Soon after this encounter Jones was called on to suppress a mutiny among the English part of the Ariel's crew, and arrived at Philadelphia on the 18th February, 1781, with twenty of the ringleaders in irons. Paul had been absent from America three years, three months, and eighteen days. A few days after his arrival he turned over the command of the Ariel to his lieutenants, Dale and Lunt, who took the ship to Portsmouth. This ended Jones's active connection with the United States Navy, which had lasted from December 7, 1775, to the present date, during which he had earned for himself more fame than all the others connected with the service, both by his daring as a fighter and his skill as a diplomat; and had made the power he represented, young as it was, an important factor in the politics of nations. One of the first pieces of news brought to Jones was that Pierre Landais had been dropped from the navy, which ended any necessity of a court-martial and wiped Landais and his eccentricities off the calendar of events to be dealt with.

The action of Lee and Landais in usurping command of, and running away with, the Alliance had, by upsetting Jones's plans for sailing, greatly delayed the arrival of the military stores. This occasioned much dissatisfaction, the matter being made the subject of an inquiry by Congress, Jones and Franklin eventually being exonerated from any blame; and the latter, "as an appropriate mark of the entire confidence of Congress, was appointed by the Marine Committee to the sole management of maritime affairs in Europe."

The Board of Admiralty, soon after his arrival, called upon Commodore Jones to answer some forty- seven questions relating to his services and public affairs in that connection, which, after a great deal of correspondence he did to their satisfaction. The subjects and answers are mostly on naval and technical matters and not interesting, while a number relate to Landais and his usurped command of the Alliance.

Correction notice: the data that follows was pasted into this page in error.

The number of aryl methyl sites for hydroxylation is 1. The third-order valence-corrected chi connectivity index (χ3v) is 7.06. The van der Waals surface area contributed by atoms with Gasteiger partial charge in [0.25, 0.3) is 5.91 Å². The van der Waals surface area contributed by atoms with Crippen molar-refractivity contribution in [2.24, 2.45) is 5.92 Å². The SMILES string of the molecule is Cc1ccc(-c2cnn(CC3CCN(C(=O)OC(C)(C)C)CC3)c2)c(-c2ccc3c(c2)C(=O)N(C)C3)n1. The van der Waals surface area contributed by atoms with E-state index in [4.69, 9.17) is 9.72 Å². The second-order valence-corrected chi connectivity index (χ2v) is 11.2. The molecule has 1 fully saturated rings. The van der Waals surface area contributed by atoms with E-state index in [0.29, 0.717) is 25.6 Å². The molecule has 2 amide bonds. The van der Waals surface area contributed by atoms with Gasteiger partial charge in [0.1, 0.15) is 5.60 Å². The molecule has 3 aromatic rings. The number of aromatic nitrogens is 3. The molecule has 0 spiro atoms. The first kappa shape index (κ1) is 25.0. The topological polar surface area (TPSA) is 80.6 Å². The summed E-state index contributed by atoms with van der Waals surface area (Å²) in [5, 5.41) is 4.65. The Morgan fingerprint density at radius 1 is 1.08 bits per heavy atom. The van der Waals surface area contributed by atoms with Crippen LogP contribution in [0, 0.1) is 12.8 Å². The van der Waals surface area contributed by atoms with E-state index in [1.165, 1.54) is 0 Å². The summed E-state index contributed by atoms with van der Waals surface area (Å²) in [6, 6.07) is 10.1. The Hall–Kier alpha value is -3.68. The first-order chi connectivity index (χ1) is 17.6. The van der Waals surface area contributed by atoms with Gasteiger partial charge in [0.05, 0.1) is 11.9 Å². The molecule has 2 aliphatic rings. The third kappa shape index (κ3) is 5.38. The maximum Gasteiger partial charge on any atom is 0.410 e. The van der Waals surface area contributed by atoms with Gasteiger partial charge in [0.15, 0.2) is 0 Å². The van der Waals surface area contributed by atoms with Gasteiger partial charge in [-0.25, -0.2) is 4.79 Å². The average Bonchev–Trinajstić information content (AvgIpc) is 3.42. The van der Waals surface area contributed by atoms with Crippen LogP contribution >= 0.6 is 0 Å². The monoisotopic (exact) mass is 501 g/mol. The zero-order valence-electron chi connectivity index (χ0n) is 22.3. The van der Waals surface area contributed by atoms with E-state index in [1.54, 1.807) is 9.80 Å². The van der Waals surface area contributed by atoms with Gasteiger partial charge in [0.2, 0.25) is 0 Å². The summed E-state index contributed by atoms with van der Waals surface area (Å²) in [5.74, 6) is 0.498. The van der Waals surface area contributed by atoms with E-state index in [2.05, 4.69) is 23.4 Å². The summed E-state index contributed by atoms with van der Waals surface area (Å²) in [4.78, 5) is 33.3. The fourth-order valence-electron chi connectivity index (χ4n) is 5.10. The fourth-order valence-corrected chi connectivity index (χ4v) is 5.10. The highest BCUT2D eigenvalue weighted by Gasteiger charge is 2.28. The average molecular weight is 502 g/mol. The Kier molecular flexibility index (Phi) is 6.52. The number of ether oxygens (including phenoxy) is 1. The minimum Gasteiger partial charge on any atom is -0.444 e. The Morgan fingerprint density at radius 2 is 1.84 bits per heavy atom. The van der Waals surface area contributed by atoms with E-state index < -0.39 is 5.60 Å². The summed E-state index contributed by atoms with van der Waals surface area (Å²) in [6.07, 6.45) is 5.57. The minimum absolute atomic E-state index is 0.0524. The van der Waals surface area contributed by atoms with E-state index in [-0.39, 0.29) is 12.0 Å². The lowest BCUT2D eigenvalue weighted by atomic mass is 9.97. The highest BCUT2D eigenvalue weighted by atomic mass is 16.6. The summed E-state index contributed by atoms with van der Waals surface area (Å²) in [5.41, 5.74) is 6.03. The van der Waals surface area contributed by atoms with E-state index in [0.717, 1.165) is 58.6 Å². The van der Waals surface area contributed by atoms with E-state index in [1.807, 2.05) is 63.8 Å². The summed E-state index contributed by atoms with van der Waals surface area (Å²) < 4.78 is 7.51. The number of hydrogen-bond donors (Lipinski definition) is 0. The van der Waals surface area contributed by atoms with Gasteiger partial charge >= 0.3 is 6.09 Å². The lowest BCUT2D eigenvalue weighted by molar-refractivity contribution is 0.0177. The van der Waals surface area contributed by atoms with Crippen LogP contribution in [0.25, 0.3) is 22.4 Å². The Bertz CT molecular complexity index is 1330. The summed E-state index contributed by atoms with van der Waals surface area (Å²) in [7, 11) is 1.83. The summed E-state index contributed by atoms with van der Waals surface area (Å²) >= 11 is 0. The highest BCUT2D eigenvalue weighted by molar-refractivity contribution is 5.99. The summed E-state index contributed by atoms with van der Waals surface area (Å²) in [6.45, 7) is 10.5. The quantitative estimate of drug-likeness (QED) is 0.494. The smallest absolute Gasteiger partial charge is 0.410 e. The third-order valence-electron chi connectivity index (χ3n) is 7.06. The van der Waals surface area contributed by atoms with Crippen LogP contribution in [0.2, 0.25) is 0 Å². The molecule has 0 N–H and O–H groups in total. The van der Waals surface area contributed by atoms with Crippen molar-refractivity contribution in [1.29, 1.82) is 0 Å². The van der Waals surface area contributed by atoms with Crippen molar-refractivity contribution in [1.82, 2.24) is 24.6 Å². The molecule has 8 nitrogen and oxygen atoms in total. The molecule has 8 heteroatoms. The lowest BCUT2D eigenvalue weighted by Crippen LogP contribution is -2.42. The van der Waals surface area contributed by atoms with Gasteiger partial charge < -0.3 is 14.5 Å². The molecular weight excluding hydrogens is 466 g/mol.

Like all men who have risen to heights unattained by the less successful, Jones was constantly the prey of jealousy and petty malice. Perhaps he was too sensitive to public criticism, and would have been happier had he been of the disposition to ignore things which were not of a pleasing nature. For example, though he had received permission from Congress to wear the decoration bestowed by Louis XVI, he never did so in America after being told by some ladies at a dinner that they had "heard deprecating comments" on this, and that he used a title derived from a king though an officer of a "free republic." There is only one letter of Jones's written, while in America, in which he signs himself the "Chevalier Paul Jones," though Washington addressed him by this title in his correspondence of a certain date. Taking all these different elements into consideration, one is not surprised, after weighing the matter carefully, that Paul found life in the old world more congenial. But it must not be thought that he was unpraised and unappreciated by the mass of his adopted countrymen, and even Washington, who so seldom grew enthusiastic, quite unbent in commendation of his friend in the letter he wrote to the "Chevalier Paul Jones."